Chapter Six in part looks at the concept of ‘Adapt or Die.’ It can be challenging for managers and leaders of organizations to understand which emerging customer service tools are a ‘flash in the pan’ and which tools, Twitter for example, are a great way to service customers. What are you recommendations for managers who aren’t sure when to adapt?
The whole idea is that you don’t want to be stuck in an antique store. If you’re a business, you don’t want to be bench-marking with the people that are in your same business. If you do that all you are going to do is be just like they are. You want to be taking a look at other businesses you admire. What are they doing? If you notice businesses outside your industry are using technology and techniques that the businesses in your own industry aren’t, you need to make note of that. If you can bring those in and adapt those into what you do, all of a sudden you’re ahead of the curve.
Let’s talk about consistency. Many companies, big and small, struggle with providing a consistent experience for customers. Why do you think consistency is important in customer service?
If you want to create customer loyalty, you can’t be good one day and not good the next. You can’t even be just OK the next day. You have to create a consistent experience where people predictably know what they’re gonna get. You want to own the experience they have with you. Don’t think of loyalty as a long time, way way out there. It’s a lot simpler than that. If you can get everybody on your team to know that you want to create loyalty one little step at a time. It’s not about the life time but about the next time, every time.
What’s the best advice you’ve received, personally or professionally?
Confidence is created by a company, but it’s the people in the company that create that confidence. It exists on many levels, and there are six different things that create confidence.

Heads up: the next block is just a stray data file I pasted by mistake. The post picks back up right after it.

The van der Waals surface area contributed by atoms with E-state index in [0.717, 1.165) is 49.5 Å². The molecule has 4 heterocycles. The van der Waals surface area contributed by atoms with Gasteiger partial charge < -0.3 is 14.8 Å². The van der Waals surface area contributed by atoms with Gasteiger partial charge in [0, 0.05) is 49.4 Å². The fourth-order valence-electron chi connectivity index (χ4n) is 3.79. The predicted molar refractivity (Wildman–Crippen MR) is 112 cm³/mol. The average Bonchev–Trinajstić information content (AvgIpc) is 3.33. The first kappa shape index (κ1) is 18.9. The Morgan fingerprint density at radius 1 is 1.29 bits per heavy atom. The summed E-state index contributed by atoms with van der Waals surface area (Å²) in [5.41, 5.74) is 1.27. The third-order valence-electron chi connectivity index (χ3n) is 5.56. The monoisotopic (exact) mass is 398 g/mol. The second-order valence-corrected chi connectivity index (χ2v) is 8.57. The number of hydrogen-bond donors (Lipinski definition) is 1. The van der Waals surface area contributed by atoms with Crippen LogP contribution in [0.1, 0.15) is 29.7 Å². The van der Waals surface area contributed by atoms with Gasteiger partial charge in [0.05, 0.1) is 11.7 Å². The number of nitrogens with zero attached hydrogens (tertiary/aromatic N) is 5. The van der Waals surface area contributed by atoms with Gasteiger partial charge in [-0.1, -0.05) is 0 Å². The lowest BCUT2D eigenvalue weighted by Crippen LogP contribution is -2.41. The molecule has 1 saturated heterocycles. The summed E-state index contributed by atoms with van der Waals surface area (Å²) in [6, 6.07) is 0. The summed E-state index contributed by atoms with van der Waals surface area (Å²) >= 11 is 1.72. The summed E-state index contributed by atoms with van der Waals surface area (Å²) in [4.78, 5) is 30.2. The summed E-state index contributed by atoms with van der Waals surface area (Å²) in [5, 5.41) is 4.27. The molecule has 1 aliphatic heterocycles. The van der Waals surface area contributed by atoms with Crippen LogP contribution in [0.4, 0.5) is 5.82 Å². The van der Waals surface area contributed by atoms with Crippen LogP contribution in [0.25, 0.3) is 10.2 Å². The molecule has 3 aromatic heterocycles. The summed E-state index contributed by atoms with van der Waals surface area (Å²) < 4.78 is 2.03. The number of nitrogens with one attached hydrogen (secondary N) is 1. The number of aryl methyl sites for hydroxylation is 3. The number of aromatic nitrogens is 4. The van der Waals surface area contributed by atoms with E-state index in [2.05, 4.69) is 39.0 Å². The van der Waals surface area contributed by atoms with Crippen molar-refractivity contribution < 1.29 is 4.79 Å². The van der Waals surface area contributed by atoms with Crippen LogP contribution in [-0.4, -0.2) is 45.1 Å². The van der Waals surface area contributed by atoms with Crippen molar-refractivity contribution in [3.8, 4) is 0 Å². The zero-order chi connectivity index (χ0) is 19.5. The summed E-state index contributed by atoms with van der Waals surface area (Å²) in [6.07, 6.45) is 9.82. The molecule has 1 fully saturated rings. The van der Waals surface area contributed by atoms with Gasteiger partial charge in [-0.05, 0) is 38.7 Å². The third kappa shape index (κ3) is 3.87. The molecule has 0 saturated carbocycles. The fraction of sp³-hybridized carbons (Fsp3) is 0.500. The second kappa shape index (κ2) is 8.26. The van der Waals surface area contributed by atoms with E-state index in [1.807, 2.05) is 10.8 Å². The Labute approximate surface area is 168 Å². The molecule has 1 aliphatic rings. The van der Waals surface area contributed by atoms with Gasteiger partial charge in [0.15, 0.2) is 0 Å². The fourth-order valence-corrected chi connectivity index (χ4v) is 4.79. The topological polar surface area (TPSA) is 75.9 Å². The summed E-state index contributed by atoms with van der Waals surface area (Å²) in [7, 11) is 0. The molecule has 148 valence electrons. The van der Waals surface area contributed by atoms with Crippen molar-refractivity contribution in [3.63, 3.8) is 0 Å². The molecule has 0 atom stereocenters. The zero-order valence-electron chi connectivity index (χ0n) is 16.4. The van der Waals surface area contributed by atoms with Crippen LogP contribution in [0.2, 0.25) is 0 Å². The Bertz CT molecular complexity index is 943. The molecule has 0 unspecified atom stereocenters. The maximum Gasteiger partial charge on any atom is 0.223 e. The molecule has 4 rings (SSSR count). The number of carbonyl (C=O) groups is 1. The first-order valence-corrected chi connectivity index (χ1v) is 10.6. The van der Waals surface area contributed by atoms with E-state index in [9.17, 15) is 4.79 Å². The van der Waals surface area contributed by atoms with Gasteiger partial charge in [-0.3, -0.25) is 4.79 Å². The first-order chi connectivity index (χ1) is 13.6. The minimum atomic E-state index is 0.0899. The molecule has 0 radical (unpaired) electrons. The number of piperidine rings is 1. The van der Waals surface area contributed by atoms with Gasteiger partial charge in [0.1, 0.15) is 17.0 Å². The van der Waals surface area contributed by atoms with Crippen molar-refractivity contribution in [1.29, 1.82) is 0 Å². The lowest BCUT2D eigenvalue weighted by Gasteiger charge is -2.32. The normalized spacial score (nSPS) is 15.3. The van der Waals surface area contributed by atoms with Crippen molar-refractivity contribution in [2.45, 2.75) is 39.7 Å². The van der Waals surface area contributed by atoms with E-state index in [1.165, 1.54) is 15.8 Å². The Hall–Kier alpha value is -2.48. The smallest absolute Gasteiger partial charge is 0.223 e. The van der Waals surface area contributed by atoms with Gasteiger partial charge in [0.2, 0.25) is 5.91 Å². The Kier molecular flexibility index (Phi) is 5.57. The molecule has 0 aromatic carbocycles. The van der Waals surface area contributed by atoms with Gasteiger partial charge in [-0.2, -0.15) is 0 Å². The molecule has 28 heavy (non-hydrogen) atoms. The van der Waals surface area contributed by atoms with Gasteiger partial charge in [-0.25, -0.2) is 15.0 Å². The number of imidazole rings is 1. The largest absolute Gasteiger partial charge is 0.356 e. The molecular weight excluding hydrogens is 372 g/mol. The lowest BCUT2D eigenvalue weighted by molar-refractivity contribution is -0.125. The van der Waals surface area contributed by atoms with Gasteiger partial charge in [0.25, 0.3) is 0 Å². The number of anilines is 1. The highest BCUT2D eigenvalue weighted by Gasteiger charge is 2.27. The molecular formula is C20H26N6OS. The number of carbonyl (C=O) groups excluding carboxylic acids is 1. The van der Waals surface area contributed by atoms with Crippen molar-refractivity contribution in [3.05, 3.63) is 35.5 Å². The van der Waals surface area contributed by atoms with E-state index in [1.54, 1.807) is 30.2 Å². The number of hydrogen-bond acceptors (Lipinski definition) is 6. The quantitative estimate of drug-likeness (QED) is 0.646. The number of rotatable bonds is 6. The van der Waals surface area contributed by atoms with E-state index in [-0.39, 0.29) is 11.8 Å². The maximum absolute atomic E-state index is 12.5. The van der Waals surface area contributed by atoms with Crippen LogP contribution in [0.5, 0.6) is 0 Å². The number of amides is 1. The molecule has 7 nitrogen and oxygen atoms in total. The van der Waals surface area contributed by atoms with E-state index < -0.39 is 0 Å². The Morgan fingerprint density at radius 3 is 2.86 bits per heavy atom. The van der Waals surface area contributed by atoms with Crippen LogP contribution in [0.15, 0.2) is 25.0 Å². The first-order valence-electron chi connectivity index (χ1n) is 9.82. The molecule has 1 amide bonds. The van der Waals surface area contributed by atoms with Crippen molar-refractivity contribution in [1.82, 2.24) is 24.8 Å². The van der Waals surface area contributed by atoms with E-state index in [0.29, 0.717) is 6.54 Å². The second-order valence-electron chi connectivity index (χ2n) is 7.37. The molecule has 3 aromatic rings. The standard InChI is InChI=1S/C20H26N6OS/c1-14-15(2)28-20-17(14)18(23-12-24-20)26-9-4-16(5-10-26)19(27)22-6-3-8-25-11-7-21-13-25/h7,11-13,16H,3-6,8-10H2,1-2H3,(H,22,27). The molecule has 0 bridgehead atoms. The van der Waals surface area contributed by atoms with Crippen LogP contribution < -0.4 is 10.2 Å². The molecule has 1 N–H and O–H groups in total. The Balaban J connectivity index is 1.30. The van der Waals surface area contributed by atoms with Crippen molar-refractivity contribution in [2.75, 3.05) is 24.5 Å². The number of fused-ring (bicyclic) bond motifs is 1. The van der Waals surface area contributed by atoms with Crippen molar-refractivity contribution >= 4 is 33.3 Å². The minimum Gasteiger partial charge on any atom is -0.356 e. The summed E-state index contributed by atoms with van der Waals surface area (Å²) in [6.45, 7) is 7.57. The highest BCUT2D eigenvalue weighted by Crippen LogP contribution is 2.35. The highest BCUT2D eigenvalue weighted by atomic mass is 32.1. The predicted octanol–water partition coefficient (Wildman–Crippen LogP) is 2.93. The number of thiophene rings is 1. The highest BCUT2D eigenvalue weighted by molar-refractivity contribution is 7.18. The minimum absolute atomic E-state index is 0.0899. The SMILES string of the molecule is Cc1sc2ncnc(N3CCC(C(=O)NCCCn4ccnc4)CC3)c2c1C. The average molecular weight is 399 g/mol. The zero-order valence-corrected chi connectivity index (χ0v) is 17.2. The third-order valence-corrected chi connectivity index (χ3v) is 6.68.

- Always be polite.
- Always do what you say you’re going to do.
- Show up on time.
- If something goes wrong don’t blame others, take accountability.
- Be proactive. If you see a problem, take care of it right away.
- Under-promise and over-deliver. That’s what it takes to create confidence, and that’s what creates loyalty.
Amaze Every Customer Every Time is available now for pre-order here. All pre-ordered books come with an immediately available digital copy.
Shep Hyken is the founder and Chief Amazement Officer at Shepard Presentations, where he helps companies build loyal relationships with their customers and employees. He is a customer service and experience expert, an award-winning speaker, and a New York Times and Wall Street Journal best-selling author. He is the author of Moments of Magic, The Loyal Customer, The Cult of the Customer, The Amazement Revolution, and Amaze Every Customer Every Time. His clients include smaller companies with fewer than 50 employees to corporate giants such as AT&T, American Express, General Motors, IBM, Kraft, Marriott, Toyota and Verizon. Hyken has been inducted into the National Speakers Association’s Hall of Fame for lifetime achievement. Learn more at www.Hyken.com and follow him on Twitter: @Hyken.